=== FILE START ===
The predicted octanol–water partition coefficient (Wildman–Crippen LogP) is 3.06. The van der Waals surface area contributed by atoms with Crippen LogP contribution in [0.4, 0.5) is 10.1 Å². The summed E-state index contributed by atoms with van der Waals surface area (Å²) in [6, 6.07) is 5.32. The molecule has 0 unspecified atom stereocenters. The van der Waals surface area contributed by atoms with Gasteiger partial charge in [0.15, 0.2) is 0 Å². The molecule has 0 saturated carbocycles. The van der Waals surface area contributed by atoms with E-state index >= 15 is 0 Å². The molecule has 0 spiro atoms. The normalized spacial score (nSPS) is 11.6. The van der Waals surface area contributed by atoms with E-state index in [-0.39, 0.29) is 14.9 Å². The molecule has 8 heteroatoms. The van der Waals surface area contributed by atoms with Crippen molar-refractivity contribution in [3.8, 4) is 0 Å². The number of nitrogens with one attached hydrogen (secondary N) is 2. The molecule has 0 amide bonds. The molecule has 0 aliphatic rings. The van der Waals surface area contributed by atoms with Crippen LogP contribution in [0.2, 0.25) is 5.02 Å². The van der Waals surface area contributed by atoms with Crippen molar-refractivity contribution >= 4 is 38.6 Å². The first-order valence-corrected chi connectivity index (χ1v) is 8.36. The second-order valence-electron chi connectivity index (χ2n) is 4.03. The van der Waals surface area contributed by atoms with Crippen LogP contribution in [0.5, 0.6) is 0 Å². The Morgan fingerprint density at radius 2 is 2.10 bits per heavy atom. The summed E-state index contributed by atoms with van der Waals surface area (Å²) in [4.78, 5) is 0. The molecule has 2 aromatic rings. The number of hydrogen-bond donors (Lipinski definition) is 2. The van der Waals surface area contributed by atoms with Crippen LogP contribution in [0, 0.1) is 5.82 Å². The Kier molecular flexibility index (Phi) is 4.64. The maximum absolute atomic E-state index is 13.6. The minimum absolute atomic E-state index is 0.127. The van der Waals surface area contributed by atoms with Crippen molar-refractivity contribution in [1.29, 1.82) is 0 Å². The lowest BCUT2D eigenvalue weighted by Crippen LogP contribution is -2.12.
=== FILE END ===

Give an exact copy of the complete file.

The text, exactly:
The predicted octanol–water partition coefficient (Wildman–Crippen LogP) is 3.06. The van der Waals surface area contributed by atoms with Crippen LogP contribution in [0.4, 0.5) is 10.1 Å². The summed E-state index contributed by atoms with van der Waals surface area (Å²) in [6, 6.07) is 5.32. The molecule has 0 unspecified atom stereocenters. The van der Waals surface area contributed by atoms with Gasteiger partial charge in [0.15, 0.2) is 0 Å². The molecule has 0 saturated carbocycles. The van der Waals surface area contributed by atoms with E-state index >= 15 is 0 Å². The molecule has 0 spiro atoms. The normalized spacial score (nSPS) is 11.6. The van der Waals surface area contributed by atoms with E-state index in [-0.39, 0.29) is 14.9 Å². The molecule has 8 heteroatoms. The van der Waals surface area contributed by atoms with Crippen molar-refractivity contribution in [3.8, 4) is 0 Å². The number of nitrogens with one attached hydrogen (secondary N) is 2. The molecule has 0 amide bonds. The molecule has 0 aliphatic rings. The van der Waals surface area contributed by atoms with Crippen LogP contribution in [0.2, 0.25) is 5.02 Å². The van der Waals surface area contributed by atoms with Crippen molar-refractivity contribution >= 4 is 38.6 Å². The first-order valence-corrected chi connectivity index (χ1v) is 8.36. The second-order valence-electron chi connectivity index (χ2n) is 4.03. The van der Waals surface area contributed by atoms with Crippen LogP contribution in [0.5, 0.6) is 0 Å². The Morgan fingerprint density at radius 2 is 2.10 bits per heavy atom. The summed E-state index contributed by atoms with van der Waals surface area (Å²) in [4.78, 5) is 0. The molecule has 2 aromatic rings. The number of hydrogen-bond donors (Lipinski definition) is 2. The van der Waals surface area contributed by atoms with Crippen LogP contribution in [0, 0.1) is 5.82 Å². The Kier molecular flexibility index (Phi) is 4.64. The maximum absolute atomic E-state index is 13.6. The minimum absolute atomic E-state index is 0.127. The van der Waals surface area contributed by atoms with Crippen molar-refractivity contribution in [1.29, 1.82) is 0 Å². The lowest BCUT2D eigenvalue weighted by Crippen LogP contribution is -2.12.